"A Static Stone Silence" LectureHop to follow.

Even though Bwog loves hopping around so very much, we were curious to see what a lecture about another type of movement—”rolling”—entailed. So a few nights ago, Zoe Camp hopped/rolled over to the J School and attended “A Rolling Stone Conversation” to see what all the fuss was about.

The name of Tuesday’s event at the journalism school was “A Rolling Stone Conversation,” but it was really more of a Q & A. The guests? Executive Editor of Rolling Stone, Eric Bates (CC ’84) and noted political reporter Matt Taibbi. After some brief introductions, Bates and Taibbi turned things over to the audience—a moderately-sized crowd of thiry-somethings comprised of mostly grad students and members of the public. The speakers had no qualms about making their liberal politics known—“I know you want to hear how Matt infuses his work with such a stance of objectivity,” Bates jokingly started off, to chuckles from the audience. Indeed, much of the focus of the questions—and the conversation in general–was on the corruption responsible for the 2008 economic meltdown and the rampant greed that Taibbi considered the root cause of much of our nation’s woes.

The spotlight was on Taibbi–a recent guest on Bill Maher, author of the best-selling Griftopia: Bubble Machines, Vampire Squids, and the Long Con That Is Breaking America, and the investigative mastermind behind pieces on everything from “the crying shame that is John Boehner” to the crooked underbelly of investment firms. He spent a large chunk of time explaining the slow, painful process of writing about such tangled, confusing issues like the economic meltdown. Between sifting through a sea of financial jargon and spending months essentially cracking the code to a world of which most Americans have only a superficial knowledge, Taibbi had to go through great lengths on pieces like 2009’s “AIG and the Big Takeover.”

“I was terrified when the piece [AIG, Goldman] came out,” Taibbi added, acknowledging the immense task of reporting on the byzantine world of CDOs and sub-prime mortgages. “It wasn’t so much about getting a fact wrong, or misusing a name, it was that I had gotten something conceptually wrong. For the first four or five days, I was scared a smart person would tell me I had gotten it wrong.”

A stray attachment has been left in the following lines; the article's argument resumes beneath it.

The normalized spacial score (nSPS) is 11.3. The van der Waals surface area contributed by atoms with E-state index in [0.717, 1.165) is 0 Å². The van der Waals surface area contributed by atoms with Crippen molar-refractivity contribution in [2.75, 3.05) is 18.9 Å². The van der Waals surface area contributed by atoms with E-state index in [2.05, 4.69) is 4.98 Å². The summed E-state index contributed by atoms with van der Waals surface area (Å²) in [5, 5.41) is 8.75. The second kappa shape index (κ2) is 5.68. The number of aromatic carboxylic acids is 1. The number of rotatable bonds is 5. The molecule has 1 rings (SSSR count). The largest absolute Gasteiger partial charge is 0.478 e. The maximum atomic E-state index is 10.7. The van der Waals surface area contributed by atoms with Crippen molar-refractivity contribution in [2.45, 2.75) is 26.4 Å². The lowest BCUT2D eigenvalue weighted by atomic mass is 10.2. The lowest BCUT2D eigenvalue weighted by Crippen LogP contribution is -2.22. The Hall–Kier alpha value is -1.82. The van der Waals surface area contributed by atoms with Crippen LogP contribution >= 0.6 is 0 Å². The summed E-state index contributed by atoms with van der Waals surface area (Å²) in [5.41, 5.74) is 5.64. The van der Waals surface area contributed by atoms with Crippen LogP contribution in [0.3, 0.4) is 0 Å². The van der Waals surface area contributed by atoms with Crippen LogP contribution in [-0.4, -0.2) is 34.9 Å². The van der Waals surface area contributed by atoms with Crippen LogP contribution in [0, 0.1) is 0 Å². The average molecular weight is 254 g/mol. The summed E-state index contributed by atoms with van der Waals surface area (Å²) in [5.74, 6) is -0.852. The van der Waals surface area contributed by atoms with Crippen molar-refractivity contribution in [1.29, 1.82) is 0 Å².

Image via Wikimedia Commons.

But as many would argue, and as public opinion would indicate, Taibbi and other investigative journalists didn’t get it wrong. Thus, when an audience member asked somewhat sheepishly, “Is greed a crime on Wall Street?” laughter rippled through the seats. Taibbi responded by calling what went on in the financial crisis “a criminal fraud scheme” that had most of the banks “trading toxic mortgages, sometimes while betting against them at the same time.” He also touched upon the sale of federal infrastructure by banks to foreign investors, and the duplicity involved with such sales.

“They think Morgan Stanley is buying parking meters or garages, but in fact, usually the banks look for 48-49 percent foreign investors,” Taibbi said, noting his skepticism about local governments’ apparent willingness to put infrastructure in the hands of these banks and foreign investors. “This isn’t the way to go about raising revenue,” he insisted.

And as for the often-blamed government housing initiatives, Fannie Mae and Freddie Mac? Taibbi maintained that what caused the crisis was the invention of derivative instruments like CDOs that “allowed banks to make crappy loans, chop them up and resell them.” He went on to say that the crisis was rooted in greed –and that it would have happened even if such programs hadn’t existed. One of the night’s highlights soon followed – a simplified but nonetheless charming metaphor for the cycle of greed that snowballed into the meltdown. “What do you do once you figure out you can sell oregano and pass it off as weed?” Taibbi chuckled. “You buy more oregano.”

Even though much of the night’s conversation focused on these still-healing national wounds, the tone of the discussion was lighthearted and pleasant. There was no booing, no hissing – even when Taibbi reprised his infamous epithet of Goldman Sachs as “a great vampire squid wrapped around the face of humanity, relentlessly jamming its blood funnel into anything that smells like money.” Eric Bates occasionally stepped in to note the all-time high of Rolling Stone’s circulation despite trying times for newspapers, and looked happy to let Taibbi run with much of the discussion.  All in all, it was a fun event—provided, of course, that you shared the speakers’ views and didn’t have a problem with banks being compared to vampire squids selling off oregano as weed.